The Senate Committee on Public Accounts on Wednesday said it has discovered a difference of N120 billion in the payment of subsidy to the Independent Petroleum Marketers Association of Nigeria (IPMAN) by the Petroleum Products Pricing Regulatory (PPPRA) in 2016.
The committee which is considering the 2016 report by the Auditor-General of the Federation, said that the amount reflected in the Federation Account Allocation Committee (FAAC) was N443 billion, while the record presented by the PPPRA showed N563 billion.
“The amounts reflected in FAAC records at the OAGF (Office of the Auditor-General for the Federation) of N443,940,559,974.80 as subsidy payments during the year 2016 is at variance with the total amount of N563,283,294,925.47 in the records of the PPPRA as subsidy payments during the year 2016,” the query of the Auditor General read.
However, the National President of IPMAN, Elder Chinedu Okoronkwo, told the committee that the union has over 50,000 members across the country adding that the agency did not know the real beneficiary of the N80 billion differentials.
He said: “We have over 50,000 members cut across the nooks and cranny of the country. We don’t know the real beneficiaries of the subsidy payments. If you give us the list of the beneficiaries of the subsidy, we can now reach out to them.”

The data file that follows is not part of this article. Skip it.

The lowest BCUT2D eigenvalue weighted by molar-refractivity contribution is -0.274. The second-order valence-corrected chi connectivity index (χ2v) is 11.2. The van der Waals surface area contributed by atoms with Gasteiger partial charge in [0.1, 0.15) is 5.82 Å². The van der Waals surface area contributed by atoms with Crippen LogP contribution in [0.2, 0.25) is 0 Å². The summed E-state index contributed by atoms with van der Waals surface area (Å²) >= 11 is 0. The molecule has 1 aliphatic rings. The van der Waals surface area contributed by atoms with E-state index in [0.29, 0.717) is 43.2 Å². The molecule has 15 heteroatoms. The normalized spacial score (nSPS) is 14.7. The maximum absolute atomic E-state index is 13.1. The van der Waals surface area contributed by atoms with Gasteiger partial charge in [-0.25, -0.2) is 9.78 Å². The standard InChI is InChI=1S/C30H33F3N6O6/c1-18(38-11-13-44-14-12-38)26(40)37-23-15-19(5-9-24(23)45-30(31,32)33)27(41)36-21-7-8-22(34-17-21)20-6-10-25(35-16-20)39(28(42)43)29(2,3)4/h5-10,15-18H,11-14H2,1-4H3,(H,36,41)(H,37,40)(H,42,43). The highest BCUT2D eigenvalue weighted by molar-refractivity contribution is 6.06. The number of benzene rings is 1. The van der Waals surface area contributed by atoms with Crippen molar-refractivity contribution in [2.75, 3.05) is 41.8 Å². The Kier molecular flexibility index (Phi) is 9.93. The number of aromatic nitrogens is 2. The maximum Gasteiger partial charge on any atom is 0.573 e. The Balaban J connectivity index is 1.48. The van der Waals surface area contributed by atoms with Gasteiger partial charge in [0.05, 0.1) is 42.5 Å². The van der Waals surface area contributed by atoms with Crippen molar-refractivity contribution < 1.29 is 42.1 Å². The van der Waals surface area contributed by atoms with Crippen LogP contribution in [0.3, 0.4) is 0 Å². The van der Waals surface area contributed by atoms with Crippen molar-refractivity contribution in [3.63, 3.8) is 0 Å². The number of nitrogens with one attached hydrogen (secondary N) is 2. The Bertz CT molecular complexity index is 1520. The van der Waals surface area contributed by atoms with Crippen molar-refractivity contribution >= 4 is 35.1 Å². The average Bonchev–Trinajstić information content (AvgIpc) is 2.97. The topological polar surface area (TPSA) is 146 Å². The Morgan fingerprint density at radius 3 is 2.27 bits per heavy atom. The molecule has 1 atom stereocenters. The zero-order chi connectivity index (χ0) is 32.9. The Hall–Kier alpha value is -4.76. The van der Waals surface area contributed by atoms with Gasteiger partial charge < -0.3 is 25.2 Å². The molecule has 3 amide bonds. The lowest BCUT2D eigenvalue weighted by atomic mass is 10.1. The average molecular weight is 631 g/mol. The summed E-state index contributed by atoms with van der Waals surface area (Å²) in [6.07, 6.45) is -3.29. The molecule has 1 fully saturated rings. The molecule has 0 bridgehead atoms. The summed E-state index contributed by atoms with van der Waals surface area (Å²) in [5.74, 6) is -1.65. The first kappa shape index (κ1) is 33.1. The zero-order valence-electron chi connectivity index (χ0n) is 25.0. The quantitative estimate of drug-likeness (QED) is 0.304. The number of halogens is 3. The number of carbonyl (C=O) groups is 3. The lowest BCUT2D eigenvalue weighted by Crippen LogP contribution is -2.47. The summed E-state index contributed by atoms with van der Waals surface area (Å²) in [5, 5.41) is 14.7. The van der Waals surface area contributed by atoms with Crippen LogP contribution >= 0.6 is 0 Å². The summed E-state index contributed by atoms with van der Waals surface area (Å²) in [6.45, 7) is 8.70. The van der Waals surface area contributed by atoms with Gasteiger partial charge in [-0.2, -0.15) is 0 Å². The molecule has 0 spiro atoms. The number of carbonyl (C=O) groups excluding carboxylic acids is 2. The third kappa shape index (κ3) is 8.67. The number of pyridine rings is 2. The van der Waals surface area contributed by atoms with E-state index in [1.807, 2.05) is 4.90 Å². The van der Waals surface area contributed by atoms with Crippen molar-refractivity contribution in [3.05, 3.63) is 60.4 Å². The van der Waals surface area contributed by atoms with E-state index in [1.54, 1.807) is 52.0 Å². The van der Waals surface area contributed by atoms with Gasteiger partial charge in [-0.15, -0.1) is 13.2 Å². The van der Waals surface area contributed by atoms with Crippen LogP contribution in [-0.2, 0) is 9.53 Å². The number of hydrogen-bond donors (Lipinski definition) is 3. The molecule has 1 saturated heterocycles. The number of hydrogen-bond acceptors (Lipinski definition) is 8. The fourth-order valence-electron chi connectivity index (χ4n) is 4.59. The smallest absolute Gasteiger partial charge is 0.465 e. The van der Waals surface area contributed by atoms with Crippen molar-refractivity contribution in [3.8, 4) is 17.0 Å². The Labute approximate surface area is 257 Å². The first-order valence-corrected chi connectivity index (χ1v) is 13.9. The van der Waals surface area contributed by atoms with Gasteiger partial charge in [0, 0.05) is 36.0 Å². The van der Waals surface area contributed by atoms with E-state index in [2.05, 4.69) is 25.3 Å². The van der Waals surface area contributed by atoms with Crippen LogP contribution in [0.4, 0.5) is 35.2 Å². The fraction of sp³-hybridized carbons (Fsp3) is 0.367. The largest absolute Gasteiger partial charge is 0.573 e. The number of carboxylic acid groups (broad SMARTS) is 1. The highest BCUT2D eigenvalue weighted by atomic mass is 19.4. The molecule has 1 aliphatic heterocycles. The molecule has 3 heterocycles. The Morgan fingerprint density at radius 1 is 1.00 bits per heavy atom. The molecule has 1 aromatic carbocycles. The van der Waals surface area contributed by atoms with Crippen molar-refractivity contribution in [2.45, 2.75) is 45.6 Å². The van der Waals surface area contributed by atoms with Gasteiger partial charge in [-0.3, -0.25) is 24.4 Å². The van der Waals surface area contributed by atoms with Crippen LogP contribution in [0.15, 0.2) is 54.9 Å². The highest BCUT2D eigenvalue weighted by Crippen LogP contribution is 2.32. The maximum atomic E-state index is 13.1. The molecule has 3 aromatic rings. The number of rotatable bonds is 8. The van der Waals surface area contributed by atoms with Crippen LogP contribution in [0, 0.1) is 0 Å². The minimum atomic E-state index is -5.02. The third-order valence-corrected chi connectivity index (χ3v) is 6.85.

The Chairman of the Committee, Senator Matthew Urhoghide, therefore, summoned the PPPRA to provide the list of the beneficiaries for IPMAN to respond to issue raised in the query.
The Auditor General said that from the records of the PPPRA, it was discovered that N121 billion was paid as outstanding subsidy to oil marketers for 117 transactions in 2014.
He said that N441.9 billion was paid to oil marketers as subsidy commitments for 324 transactions in 2015.
“From records presented for audit, there was no year 2016 PSF payment made as a
result of the removal of subsidy on petroleum products with the increase pump price from N89 to N143.
“Only outstanding payments for previous years 2014 and 2015 and interest payments were made in 2016.
“We were unable to carry out verification visits to the Oil marketers to confirm their
eligibility to draw from the Petroleum Support Fund. This was as a result of the
PPPRA’s inability to provide the letters of introduction for us to gain access to the Oil Marketers.
“We were therefore unable to confirm that the amounts disbursed were paid to legitimate Marketers,” the Auditor General added.